After losing four of their first five games, the Clippers have won five straight as coach Tyronn Lue has found a rotation that seems to work.
With Nicholas Batum and Paul George at forward, Eric Bledsoe and Reggie Jackson at guard and Ivica Zubac at center, the Clippers have a balanced lineup that may rely too much on George, but that’s what superstars are for.
The three-man bench rotation of Terrance Mann, Luke Kennard and Isaiah Hartenstein will soon get a boost from center Serge Ibaka, who is almost totally healthy after back surgery last June.
The Clippers play with energy and smarts (only eight turnovers against Portland Nov. 9). The role players know their jobs and George is pulling the wagon while Kawai Leonard recovers from knee surgery.
The Lakers, on the other hand, are struggling just to get healthy.
LeBron James could miss up to a month with an abdominal strain. Anthony Davis has injured a thumb, a knee and an ankle already this year and missed most of another game with an upset stomach.
Coach Frank Vogel is still trying to settle on a rotation as he waits for Trevor Ariza, Talen Horton-Tucker and Kendrick Nunn — and LeBron — to get healthy.
Russell Westbrook is trying to adjust to his role, which is the main ball handler with James out, but something else when James is in the lineup. Westbrook is a great individual player, but he doesn’t always fit in with his teammates.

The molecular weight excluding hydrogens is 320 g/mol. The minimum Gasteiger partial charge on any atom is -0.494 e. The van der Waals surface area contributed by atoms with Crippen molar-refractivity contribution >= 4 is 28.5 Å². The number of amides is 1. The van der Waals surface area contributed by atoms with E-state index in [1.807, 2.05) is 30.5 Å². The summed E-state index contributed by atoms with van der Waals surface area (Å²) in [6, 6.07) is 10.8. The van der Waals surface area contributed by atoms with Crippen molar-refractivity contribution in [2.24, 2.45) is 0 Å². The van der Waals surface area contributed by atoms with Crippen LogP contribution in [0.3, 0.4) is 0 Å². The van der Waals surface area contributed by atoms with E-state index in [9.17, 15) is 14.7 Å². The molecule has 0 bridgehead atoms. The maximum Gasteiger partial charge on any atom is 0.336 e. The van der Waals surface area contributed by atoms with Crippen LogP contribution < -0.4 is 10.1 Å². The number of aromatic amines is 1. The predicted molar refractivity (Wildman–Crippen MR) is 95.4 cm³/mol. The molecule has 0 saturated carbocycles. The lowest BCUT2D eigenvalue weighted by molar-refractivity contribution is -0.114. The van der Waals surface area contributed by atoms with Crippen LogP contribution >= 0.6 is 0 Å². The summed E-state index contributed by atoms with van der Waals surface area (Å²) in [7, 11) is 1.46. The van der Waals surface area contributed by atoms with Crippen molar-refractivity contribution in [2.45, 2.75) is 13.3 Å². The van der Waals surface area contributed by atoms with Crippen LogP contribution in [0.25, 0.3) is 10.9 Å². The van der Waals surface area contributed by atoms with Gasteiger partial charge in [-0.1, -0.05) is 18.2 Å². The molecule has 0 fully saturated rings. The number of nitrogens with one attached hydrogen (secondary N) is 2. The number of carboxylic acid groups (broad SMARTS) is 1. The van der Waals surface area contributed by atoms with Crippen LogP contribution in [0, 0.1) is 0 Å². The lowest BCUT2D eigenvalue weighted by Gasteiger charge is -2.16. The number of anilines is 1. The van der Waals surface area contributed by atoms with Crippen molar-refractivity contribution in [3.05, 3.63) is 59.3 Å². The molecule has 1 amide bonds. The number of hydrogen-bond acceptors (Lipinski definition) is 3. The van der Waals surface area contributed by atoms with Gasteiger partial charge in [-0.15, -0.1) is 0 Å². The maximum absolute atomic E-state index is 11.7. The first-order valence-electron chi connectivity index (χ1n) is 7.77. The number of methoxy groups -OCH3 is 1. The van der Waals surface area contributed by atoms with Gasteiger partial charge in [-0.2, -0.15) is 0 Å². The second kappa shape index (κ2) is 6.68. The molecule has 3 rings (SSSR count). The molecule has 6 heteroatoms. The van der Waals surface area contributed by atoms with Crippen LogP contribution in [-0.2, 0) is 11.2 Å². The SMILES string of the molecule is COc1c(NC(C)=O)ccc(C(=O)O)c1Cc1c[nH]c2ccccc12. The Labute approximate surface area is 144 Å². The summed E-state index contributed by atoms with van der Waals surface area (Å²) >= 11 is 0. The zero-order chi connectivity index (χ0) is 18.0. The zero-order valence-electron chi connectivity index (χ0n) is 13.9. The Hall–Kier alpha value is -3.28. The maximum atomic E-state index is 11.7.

Someone who has fit in well is Carmelo Anthony, who is averaging 17.6 points in 28.5 minutes a game. Anyone who saw that coming, take a bow.
If James is healthy, the Lakers are a better team with Davis playing center, popping out occasionally for a three-pointer but doing most of his damage inside.
But Davis prefers to play power forward, forcing the Lakers to play DeAndre Jordan and Dwight Howard at center. Both are averaging about 14 minutes a game, meaning Davis is the center for 20 minutes a game, no matter where he starts.
Leonard and Howard combine for 10.4 points and 10.9 rebounds a game, decent stats for a backup center, but not what the Lakers need.
The Lakers also need to find someone other than Anthony who can score off the bench. Wayne Ellington is working his way into the rotation after starting the season injured, but the Lakers need to get more from Kent Bazemore and Avery Bradley if they are to avoid a play-in game again when the playoffs roll around in April.
FINALE FLOP: The Galaxy and LAFC both missed out in the Major League Soccer playoffs — not that easy considering seven of 13 teams in the Western Conference qualified. The local teams finished eighth and ninth.
The Galaxy only needed to win their final game against Minnesota to advance, but they tied 3-3.
LAFC needed a win and some help from other teams (including the Galaxy), but lost to Colorado, 5-2. Not exactly the way they wanted to finish the season.
It was the first time in franchise history LAFC failed to make the playoffs. The Galaxy have now missed the playoffs three times in the last five years.
Both teams have some work to do in the offseason.